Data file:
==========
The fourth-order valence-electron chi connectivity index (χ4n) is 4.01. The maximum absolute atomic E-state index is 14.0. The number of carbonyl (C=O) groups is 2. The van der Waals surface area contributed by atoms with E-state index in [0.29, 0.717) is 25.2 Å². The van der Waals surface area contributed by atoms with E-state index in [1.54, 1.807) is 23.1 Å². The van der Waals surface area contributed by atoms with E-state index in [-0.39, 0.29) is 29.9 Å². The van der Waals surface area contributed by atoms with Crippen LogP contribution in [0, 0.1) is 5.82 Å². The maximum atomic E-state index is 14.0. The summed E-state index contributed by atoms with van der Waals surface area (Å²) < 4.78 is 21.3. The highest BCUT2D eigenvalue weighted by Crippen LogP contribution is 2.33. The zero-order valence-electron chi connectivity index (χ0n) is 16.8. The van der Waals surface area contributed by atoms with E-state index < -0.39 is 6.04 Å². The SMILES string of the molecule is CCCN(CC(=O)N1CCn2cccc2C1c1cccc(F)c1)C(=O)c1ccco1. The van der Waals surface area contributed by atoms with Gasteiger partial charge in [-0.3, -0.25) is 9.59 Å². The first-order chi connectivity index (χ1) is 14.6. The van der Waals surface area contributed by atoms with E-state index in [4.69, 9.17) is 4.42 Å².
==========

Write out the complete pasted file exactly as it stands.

The fourth-order valence-electron chi connectivity index (χ4n) is 4.01. The maximum absolute atomic E-state index is 14.0. The number of carbonyl (C=O) groups is 2. The van der Waals surface area contributed by atoms with E-state index in [0.29, 0.717) is 25.2 Å². The van der Waals surface area contributed by atoms with E-state index in [1.54, 1.807) is 23.1 Å². The van der Waals surface area contributed by atoms with E-state index in [-0.39, 0.29) is 29.9 Å². The van der Waals surface area contributed by atoms with Crippen LogP contribution in [0, 0.1) is 5.82 Å². The maximum atomic E-state index is 14.0. The summed E-state index contributed by atoms with van der Waals surface area (Å²) < 4.78 is 21.3. The highest BCUT2D eigenvalue weighted by Crippen LogP contribution is 2.33. The zero-order valence-electron chi connectivity index (χ0n) is 16.8. The van der Waals surface area contributed by atoms with E-state index < -0.39 is 6.04 Å². The SMILES string of the molecule is CCCN(CC(=O)N1CCn2cccc2C1c1cccc(F)c1)C(=O)c1ccco1. The van der Waals surface area contributed by atoms with Gasteiger partial charge in [-0.3, -0.25) is 9.59 Å². The first-order chi connectivity index (χ1) is 14.6. The van der Waals surface area contributed by atoms with E-state index in [4.69, 9.17) is 4.42 Å².